Herbalists who pursue this career should also have computer skills or find partners to support them in this area.

Selling herbal products

There are so many products herbalists learn to make through their studies: salves and balms, herbal supplements, tinctures and teas, spices, and much, much more! Herbalists will often venture into their own businesses after studying herbs. Products may be sold through a number of avenues: websites, blogs, Etsy, farmers markets, fairs, and other events. Herbalists have opportunities to establish both B2B and B2C organizations.

Here are several small and large herbal businesses to get you inspired (some are our students!):

These businesses, ranging in success and size, were all started by herbalists! These leaders can be an inspiration to beginners interested in making a career out of selling products.

Sales and consulting

Consulting is also an option for educated herbalists. NYR Organic has been a leader in independent product consultations, and there are a number of other businesses with similar opportunities. Research compensation plans to discover if these businesses are a fit for you.

Holistic job opportunities

A growing number of herb shops, herbal pharmacies, natural medical clinics, and herb farms are looking for team members to join their staff. Job openings in administration to nutrition consultation to business management are all realistic opportunities for the studied herbalist. Having a certificate in herbalism offers a competitive edge and the specialization often desired in holistic organizations. The Herbal Academy is always accepting job applications, providing opportunities both online and in the Boston area.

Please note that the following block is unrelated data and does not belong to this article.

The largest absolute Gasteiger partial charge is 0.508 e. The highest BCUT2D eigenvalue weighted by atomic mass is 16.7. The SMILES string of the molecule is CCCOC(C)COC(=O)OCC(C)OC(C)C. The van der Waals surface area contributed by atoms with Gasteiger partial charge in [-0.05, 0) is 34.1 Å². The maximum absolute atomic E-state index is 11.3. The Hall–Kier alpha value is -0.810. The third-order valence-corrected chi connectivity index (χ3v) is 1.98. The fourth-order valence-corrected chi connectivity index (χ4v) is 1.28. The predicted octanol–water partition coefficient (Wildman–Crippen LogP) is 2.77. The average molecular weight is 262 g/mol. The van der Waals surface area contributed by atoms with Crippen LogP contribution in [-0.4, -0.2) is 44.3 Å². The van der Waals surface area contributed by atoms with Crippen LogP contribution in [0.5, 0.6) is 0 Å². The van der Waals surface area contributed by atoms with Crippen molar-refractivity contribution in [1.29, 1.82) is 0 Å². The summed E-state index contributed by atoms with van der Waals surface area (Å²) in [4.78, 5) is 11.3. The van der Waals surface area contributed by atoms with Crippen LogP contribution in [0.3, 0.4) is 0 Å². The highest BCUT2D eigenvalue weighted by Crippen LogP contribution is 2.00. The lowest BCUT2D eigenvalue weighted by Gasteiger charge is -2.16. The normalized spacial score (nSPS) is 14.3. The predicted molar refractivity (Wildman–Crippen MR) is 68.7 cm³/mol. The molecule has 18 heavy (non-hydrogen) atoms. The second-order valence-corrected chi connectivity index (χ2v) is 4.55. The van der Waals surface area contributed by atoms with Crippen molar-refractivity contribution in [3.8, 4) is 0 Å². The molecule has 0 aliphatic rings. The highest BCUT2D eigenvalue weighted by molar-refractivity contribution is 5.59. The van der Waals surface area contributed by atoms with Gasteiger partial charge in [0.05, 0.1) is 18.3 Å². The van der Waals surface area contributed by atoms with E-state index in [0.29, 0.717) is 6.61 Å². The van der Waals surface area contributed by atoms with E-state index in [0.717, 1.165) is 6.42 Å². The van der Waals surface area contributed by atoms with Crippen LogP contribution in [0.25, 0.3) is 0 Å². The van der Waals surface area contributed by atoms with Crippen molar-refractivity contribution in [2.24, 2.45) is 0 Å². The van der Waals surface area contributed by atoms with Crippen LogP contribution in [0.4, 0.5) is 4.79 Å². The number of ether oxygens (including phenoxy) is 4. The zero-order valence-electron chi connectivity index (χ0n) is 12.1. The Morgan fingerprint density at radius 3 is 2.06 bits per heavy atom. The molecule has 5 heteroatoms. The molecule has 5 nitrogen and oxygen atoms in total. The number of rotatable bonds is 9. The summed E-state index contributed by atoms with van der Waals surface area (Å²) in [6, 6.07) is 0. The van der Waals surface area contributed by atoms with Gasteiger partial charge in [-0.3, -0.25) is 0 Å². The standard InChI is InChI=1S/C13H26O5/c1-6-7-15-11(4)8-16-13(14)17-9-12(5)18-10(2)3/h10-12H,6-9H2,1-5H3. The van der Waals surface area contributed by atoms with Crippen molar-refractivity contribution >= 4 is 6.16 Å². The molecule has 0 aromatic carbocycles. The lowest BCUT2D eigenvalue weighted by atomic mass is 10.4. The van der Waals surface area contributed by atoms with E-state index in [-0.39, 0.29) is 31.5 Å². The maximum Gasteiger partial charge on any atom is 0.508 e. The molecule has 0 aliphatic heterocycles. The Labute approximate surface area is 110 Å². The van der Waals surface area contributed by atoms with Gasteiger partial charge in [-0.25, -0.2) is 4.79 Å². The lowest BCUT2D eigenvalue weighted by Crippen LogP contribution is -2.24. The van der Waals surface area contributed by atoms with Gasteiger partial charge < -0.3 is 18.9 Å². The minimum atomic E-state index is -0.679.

Growing herbs

Learning about herbs, identification, and how to grow them can offer a unique specialty in agriculture. Growing herbs for wholesale, a farmers market, or an herbal shop are all opportunities for the herbologist. CSAs and urban gardening for restaurants, schools, and hospitals are also areas to pursue with a certification in herbalism.

Further education opportunities

Herbalism makes you marketable. Perhaps you already have a career, but would like to specialize in a niche market. Getting an education in herbalism is a clever way to do just that.

Below is a basic list of majors that may benefit from a knowledge of herbalism. The options stretch as far as the imagination.

Aromatherapy, mind-body medicine, phychotherapy, reiki, yoga, massage therapy, acupuncture, reflexology, physical therapy, osteopathy, kinesiology, chiropractic, nursing, biology, environmental sciences, exercise science, nutrition, dietitian, holistic skin care, caregiving, life coaching, social work, mental health, forestry, agriculture, and veterinary. Even marketing and communications professionals can open up opportunities by studying herbalism for career advancement.


The Future of being an Herbalist is Optimistic!

There is an optimistic job growth predicted for herbal specialists by the BLS, based on the increasing interest in alternative modes of healing. With the trends increasing in favor of local food, sustainability, simple living, organic body care, green living, and natural remedies; job opportunities are indeed looking bright.

Studying herbalism is so much more than getting a certificate and career. Herbalists have the ability to share the ancient knowledge of herbs to better themselves and those around them. If you would like to learn more about an herbalist’s role in family and community life, we recommend reading this inspiring book, The Herbalists Way, by Nancy and Michael Phillips.

If you are interested in pursing a career in herbalism, we recommend checking out our online herbal training programs. Join our ever-growing community of herbalists from all around the world in our Online Introductory Herbal Course and Online Intermediate Herbal Course, or start an Herbarium membership.